One of the reasons is that it inhibits social mobility.

It makes it harder for people on lower incomes to work their way into a comfortable life.

It’s getting harder to buy a home, harder to afford to start a family or even to retire.

And this isn’t just a problem for the low paid.

More New Zealanders on good, mid-level incomes, are finding it harder to save, harder to pay the rent or the mortgage, harder to get ahead.

Families are feeling the squeeze, even though they are working their guts out.

And the current economic downturn is only going to make things worse, with unemployment forecast to hit 7% by the end of the year.

The National Party won’t get us out of this mess. They don’t care about it.

They didn’t see the downturn coming and they’ve got no plan to fix it.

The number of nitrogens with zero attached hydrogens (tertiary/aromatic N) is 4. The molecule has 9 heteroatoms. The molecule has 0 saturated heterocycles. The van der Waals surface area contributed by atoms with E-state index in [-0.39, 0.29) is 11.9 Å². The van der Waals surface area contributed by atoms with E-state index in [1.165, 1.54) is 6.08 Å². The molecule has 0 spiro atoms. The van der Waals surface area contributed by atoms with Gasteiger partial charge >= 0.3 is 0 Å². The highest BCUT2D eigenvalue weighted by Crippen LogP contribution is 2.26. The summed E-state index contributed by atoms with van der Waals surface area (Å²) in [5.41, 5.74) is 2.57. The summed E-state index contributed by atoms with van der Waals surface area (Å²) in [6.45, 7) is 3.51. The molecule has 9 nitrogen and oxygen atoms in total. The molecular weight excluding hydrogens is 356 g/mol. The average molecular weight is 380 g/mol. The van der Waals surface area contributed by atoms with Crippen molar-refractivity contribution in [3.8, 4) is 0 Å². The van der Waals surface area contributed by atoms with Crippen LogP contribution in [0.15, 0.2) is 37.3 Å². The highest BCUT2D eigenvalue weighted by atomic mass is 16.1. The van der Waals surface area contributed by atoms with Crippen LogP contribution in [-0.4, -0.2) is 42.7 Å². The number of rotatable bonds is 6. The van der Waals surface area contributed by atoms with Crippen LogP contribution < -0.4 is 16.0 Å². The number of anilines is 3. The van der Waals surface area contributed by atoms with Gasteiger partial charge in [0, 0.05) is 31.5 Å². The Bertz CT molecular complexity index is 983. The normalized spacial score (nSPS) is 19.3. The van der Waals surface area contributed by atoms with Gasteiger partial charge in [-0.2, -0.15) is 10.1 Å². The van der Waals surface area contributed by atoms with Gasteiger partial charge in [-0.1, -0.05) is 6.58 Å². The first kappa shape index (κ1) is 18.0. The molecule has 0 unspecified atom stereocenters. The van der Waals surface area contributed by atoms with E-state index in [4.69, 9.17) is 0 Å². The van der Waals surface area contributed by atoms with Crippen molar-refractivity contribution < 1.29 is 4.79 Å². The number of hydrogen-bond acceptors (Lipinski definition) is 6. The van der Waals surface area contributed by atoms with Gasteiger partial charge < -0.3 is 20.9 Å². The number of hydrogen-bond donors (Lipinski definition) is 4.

They are arrogant, out of touch – we’ve seen this on everything from asset sales to refugees to their total failure to address the housing crisis.

And while they’ve been in office they’ve done whatever they can – whenever they can – to remove rights for New Zealand workers.

My commitment is that a government I lead will restore fairness, will ensure the freedom to belong to a union, the freedom to organise.

The right to have a voice will be properly protected. And that means the choice to negotiate collectively will be properly protected as well as our international obligation to promote collective bargaining.

I see this as part of our plan for economic recovery.

An economic plan can’t just generate new wealth for the sake of it.

It must restore security to New Zealand families, and restore fairer treatment for working people.

Workers, whether they are employees or contractors or something else, are the basis of successful businesses and industries.